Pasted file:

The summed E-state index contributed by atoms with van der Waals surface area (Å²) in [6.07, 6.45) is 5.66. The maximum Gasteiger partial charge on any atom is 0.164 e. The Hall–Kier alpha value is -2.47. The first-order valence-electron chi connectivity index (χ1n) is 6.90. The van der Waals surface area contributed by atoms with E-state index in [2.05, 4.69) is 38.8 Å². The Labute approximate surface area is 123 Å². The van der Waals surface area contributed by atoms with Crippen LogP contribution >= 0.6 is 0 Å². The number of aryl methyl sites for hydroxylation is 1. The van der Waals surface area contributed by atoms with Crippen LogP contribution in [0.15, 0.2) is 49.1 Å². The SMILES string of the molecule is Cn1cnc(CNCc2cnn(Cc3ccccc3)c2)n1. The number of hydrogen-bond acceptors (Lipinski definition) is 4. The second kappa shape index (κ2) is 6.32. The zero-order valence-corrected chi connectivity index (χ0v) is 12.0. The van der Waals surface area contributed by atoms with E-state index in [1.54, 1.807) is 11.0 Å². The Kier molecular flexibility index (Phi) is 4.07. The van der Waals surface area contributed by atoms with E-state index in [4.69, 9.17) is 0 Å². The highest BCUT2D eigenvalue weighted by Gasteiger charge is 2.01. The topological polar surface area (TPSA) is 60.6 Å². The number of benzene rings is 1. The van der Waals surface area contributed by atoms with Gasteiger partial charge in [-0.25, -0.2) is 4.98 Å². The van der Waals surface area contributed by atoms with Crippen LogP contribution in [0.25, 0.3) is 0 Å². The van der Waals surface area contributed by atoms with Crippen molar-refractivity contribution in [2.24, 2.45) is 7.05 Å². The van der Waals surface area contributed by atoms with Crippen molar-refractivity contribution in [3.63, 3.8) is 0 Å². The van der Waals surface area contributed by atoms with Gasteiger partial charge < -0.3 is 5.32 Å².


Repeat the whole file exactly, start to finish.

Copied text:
The summed E-state index contributed by atoms with van der Waals surface area (Å²) in [6.07, 6.45) is 5.66. The maximum Gasteiger partial charge on any atom is 0.164 e. The Hall–Kier alpha value is -2.47. The first-order valence-electron chi connectivity index (χ1n) is 6.90. The van der Waals surface area contributed by atoms with E-state index in [2.05, 4.69) is 38.8 Å². The Labute approximate surface area is 123 Å². The van der Waals surface area contributed by atoms with Crippen LogP contribution >= 0.6 is 0 Å². The number of aryl methyl sites for hydroxylation is 1. The van der Waals surface area contributed by atoms with Crippen LogP contribution in [0.15, 0.2) is 49.1 Å². The SMILES string of the molecule is Cn1cnc(CNCc2cnn(Cc3ccccc3)c2)n1. The number of hydrogen-bond acceptors (Lipinski definition) is 4. The second kappa shape index (κ2) is 6.32. The zero-order valence-corrected chi connectivity index (χ0v) is 12.0. The van der Waals surface area contributed by atoms with E-state index in [1.54, 1.807) is 11.0 Å². The Kier molecular flexibility index (Phi) is 4.07. The van der Waals surface area contributed by atoms with E-state index in [4.69, 9.17) is 0 Å². The highest BCUT2D eigenvalue weighted by Gasteiger charge is 2.01. The topological polar surface area (TPSA) is 60.6 Å². The number of benzene rings is 1. The van der Waals surface area contributed by atoms with Gasteiger partial charge in [-0.25, -0.2) is 4.98 Å². The van der Waals surface area contributed by atoms with Crippen LogP contribution in [0.25, 0.3) is 0 Å². The van der Waals surface area contributed by atoms with Crippen molar-refractivity contribution in [2.24, 2.45) is 7.05 Å². The van der Waals surface area contributed by atoms with Crippen molar-refractivity contribution in [3.63, 3.8) is 0 Å². The van der Waals surface area contributed by atoms with Gasteiger partial charge < -0.3 is 5.32 Å².